Davis Index: Market Intelligence for the Global Metals and Recycled Materials Markets

Demand in the global long steel products segment has returned to pre-pandemic levels, Murat Cebecioglu, chairman of Irepas, said during the 83rd Irepas meeting on September 21.


Indicating that the worst was behind for the market, Cebecioglu noted that the COVID-19 pandemic moved in a wave from Asia to America through Europe and the Middle East and had certainly worsened the market situation. However, currently, it is in a period of recovery and is driven by positive signals from China, where output keeps growing. 


Regional markets are performing well, with demand returning and EU-based cut-and-benders are quite busy. Looking at North America, prices in the US moved up in September on the back of higher raw material prices, Cebecioglu said.


The Irepas chairman stated that the upward trend of scrap prices has already started slowing down, with a downward correction observed at present. He added that producers prefer billet unless a strong spread appears between billet and scrap prices.


He also noted that the increase in Turkey’s domestic steel consumption may be the result of the reduction in interest rates, which boosted demand for steel, providing support for the domestic market. However, he doubts whether this growth will persist.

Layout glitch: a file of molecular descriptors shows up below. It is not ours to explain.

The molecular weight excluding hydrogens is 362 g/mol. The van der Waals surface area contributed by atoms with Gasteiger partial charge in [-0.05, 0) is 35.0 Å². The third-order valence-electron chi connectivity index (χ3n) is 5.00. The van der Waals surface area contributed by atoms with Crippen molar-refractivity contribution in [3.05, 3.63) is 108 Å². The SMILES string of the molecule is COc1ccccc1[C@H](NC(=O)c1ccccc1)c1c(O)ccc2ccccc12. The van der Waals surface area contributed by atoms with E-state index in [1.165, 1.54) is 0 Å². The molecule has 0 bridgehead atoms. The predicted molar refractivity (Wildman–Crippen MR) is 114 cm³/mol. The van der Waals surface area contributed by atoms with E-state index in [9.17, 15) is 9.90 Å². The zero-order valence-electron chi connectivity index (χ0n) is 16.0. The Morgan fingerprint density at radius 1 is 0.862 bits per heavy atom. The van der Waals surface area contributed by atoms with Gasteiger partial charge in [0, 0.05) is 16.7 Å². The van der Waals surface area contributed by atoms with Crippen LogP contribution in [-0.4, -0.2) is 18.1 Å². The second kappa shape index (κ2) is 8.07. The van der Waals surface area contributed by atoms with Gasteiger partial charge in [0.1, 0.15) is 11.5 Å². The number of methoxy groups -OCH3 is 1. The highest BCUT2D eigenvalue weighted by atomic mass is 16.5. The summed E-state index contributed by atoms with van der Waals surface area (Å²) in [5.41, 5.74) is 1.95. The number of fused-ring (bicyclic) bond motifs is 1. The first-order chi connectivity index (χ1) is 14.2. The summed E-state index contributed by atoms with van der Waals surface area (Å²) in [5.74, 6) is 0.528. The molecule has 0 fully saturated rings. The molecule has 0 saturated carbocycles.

Jens Bjorkman, the chairman of the raw material suppliers committee said during the meeting that most regions were recovering fairly quickly during the summer months. He recalled that ferrous scrap prices were slightly under $300/mt cfr Turkey in the pre-pandemic period, went down to around $220/mt cfr, and are now back at levels similar to those before the pandemic. 


He underlined that the main driver was China’s extreme demand for raw materials and semi-finished steel, which they imported from many regions of the world. The weakening of the US dollar also resulted in scrap prices going upwards.


Uncertainty over potential or extended lockdowns remains, but Bjorkman was optimistic about the future, expecting healthy demand for scrap. The committee chairman stated that, after the initial phase of shock due to the pandemic, many have been surprised regarding the positive aspects. He added that some companies issued warnings regarding negative results, but business turned out to be better than expected in many cases, though some are still struggling.

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